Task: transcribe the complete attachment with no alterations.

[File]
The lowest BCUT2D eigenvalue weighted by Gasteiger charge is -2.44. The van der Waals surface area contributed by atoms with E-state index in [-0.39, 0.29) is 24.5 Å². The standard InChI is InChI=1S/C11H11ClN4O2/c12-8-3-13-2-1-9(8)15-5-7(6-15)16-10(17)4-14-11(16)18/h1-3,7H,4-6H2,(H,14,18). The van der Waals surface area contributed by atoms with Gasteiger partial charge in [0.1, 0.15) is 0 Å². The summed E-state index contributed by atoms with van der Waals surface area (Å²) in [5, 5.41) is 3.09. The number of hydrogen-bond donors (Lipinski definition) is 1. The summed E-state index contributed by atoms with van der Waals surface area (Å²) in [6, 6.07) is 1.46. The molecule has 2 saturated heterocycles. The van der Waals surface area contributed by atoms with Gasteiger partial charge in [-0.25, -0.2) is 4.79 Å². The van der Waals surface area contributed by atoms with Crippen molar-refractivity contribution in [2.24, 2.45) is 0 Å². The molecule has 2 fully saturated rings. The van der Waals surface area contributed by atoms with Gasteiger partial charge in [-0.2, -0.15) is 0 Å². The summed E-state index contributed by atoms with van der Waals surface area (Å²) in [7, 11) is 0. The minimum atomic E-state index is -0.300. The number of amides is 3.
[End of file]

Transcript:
The lowest BCUT2D eigenvalue weighted by Gasteiger charge is -2.44. The van der Waals surface area contributed by atoms with E-state index in [-0.39, 0.29) is 24.5 Å². The standard InChI is InChI=1S/C11H11ClN4O2/c12-8-3-13-2-1-9(8)15-5-7(6-15)16-10(17)4-14-11(16)18/h1-3,7H,4-6H2,(H,14,18). The van der Waals surface area contributed by atoms with Gasteiger partial charge in [0.1, 0.15) is 0 Å². The summed E-state index contributed by atoms with van der Waals surface area (Å²) in [5, 5.41) is 3.09. The number of hydrogen-bond donors (Lipinski definition) is 1. The summed E-state index contributed by atoms with van der Waals surface area (Å²) in [6, 6.07) is 1.46. The molecule has 2 saturated heterocycles. The van der Waals surface area contributed by atoms with Gasteiger partial charge in [-0.25, -0.2) is 4.79 Å². The van der Waals surface area contributed by atoms with Crippen molar-refractivity contribution in [2.24, 2.45) is 0 Å². The molecule has 2 fully saturated rings. The van der Waals surface area contributed by atoms with Gasteiger partial charge in [-0.2, -0.15) is 0 Å². The summed E-state index contributed by atoms with van der Waals surface area (Å²) in [7, 11) is 0. The minimum atomic E-state index is -0.300. The number of amides is 3.